On the way home from our most recent trip to Walla Walla last month, my husband and I recounted each of our trips to the valley since our first in 2008: 11 for him, 12 for me. That’s an average of three visits per year. But no matter how often we travel to the Walla Walla Valley, it seems like there’s always a new gem to discover. Case in point: Castillo de Feliciana.
Just a few years old, this winery–situated just south of the Washington state line in Milton-Freewater, Oregon–is only a couple of vintages into what will hopefully be a long life, but it’s already one to watch. Focusing on making great, accessible wines with Spanish grapes grown in Washington, the Castillo family has taken inspiration from its cultural origins while recognizing and respecting where they are planting their current roots.
The Castillos aren’t trying to mimic the wines of Spain, nor are they trying to compete with the cult wines of the Valley that have waiting lists that take years to join. Rather, they are inspired by the ethos behind their heritage: Make good wine that anyone can enjoy in the company of friends and family.
I experienced firsthand the hospitality behind this approach to winemaking when I sat down with winemaker Chris Castillo earlier this summer. Just weeks before his wedding, he was generous enough to offer me a little of his time, welcoming me–along with my husband and baby–into the winery an hour before opening to the public. He was still turning on the lights when I walked in, and in a surprising relaxed manner escorted me to some seats in the graceful tasting room before driving us out to their seven-acre estate vineyard to see the grapes.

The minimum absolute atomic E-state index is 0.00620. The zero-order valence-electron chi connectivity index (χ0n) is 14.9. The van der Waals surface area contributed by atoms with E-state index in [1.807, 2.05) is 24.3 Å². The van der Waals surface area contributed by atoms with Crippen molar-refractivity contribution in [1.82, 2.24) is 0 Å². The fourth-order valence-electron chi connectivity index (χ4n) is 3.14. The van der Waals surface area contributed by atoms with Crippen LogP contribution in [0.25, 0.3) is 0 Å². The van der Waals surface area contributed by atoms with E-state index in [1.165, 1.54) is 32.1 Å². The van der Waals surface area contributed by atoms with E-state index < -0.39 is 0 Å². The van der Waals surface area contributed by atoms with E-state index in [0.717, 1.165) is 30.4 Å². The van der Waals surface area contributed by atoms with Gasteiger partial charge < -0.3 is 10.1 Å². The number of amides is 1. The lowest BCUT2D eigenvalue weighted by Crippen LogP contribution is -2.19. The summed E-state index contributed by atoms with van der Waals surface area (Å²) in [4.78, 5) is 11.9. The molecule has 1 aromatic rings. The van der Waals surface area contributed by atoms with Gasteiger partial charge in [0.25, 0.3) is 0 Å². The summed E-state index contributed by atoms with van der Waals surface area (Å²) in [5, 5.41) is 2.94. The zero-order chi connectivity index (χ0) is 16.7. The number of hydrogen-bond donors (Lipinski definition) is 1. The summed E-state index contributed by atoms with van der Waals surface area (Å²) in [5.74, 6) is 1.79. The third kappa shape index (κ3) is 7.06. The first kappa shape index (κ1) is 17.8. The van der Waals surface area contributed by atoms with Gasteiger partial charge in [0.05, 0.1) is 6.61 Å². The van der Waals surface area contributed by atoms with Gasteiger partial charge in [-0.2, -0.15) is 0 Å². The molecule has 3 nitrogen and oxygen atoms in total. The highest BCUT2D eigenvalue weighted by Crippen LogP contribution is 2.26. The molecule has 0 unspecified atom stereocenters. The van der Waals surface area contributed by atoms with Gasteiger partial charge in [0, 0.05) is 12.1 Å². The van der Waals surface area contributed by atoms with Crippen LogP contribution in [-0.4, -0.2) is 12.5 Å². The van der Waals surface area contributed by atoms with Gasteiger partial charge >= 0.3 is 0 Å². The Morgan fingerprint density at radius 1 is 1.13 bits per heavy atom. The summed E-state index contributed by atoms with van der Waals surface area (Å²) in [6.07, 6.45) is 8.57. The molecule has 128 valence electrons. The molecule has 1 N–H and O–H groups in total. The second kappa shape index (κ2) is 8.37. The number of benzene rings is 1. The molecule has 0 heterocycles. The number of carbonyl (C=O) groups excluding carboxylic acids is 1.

His calm demeanor echoes the family’s approach to winemaking and the winery’s raison d’etre–to produce wines that are accessible and that are meant to be enjoyed and that celebrate life’s happy moments.
Chris–the son of Dr. Sam and Deborah Castillo, who started the winery–studied biology at Seattle University and worked in the beer business before making a career in wine. Having recently earned his Enology and Viticulture Certificates at Walla Walla Community College, he’s now the winemaker, making Castillo de Feliciana truly a family affair.
Today, Castillo de Feliciana produces about 1,500 to 2,000 cases a year and is aiming to bring that up to ,2500. In addition to producing Malbec, Merlot, and Tempranillo, the winery is reportedly the only in the Walla Walla Valley to grow Albariño, a Spanish grape.
Keeping with the Spanish theme, the Castillos hold two events at the winery each year: Salsa Under the Stars in the fall (September 8, 2012) and a paella dinner on the patio in the spring, featuring their new spring releases (May 3, 2013). The grounds are lovely, and I can imagine each event being magical.
Castillo de Feliciana
85728 Telephone Pole Rd.